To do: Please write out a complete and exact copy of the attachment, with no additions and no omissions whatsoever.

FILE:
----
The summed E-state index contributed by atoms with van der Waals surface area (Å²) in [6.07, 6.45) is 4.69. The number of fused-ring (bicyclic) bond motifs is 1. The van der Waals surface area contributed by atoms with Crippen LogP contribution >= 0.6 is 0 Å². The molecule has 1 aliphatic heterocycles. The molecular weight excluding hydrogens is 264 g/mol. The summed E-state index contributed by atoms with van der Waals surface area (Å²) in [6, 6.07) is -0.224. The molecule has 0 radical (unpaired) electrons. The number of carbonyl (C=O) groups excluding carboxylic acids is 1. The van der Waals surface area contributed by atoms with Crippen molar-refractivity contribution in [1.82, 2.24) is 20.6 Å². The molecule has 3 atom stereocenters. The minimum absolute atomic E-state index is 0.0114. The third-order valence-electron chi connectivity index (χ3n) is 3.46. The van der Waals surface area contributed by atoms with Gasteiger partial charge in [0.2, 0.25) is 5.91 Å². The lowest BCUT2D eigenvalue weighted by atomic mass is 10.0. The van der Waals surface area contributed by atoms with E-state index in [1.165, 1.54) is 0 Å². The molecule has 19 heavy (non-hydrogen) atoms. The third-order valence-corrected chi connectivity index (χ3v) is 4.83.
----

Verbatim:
The summed E-state index contributed by atoms with van der Waals surface area (Å²) in [6.07, 6.45) is 4.69. The number of fused-ring (bicyclic) bond motifs is 1. The van der Waals surface area contributed by atoms with Crippen LogP contribution >= 0.6 is 0 Å². The molecule has 1 aliphatic heterocycles. The molecular weight excluding hydrogens is 264 g/mol. The summed E-state index contributed by atoms with van der Waals surface area (Å²) in [6, 6.07) is -0.224. The molecule has 0 radical (unpaired) electrons. The number of carbonyl (C=O) groups excluding carboxylic acids is 1. The van der Waals surface area contributed by atoms with Crippen molar-refractivity contribution in [1.82, 2.24) is 20.6 Å². The molecule has 3 atom stereocenters. The minimum absolute atomic E-state index is 0.0114. The third-order valence-electron chi connectivity index (χ3n) is 3.46. The van der Waals surface area contributed by atoms with Gasteiger partial charge in [0.2, 0.25) is 5.91 Å². The lowest BCUT2D eigenvalue weighted by atomic mass is 10.0. The van der Waals surface area contributed by atoms with E-state index in [1.165, 1.54) is 0 Å². The molecule has 19 heavy (non-hydrogen) atoms. The third-order valence-corrected chi connectivity index (χ3v) is 4.83.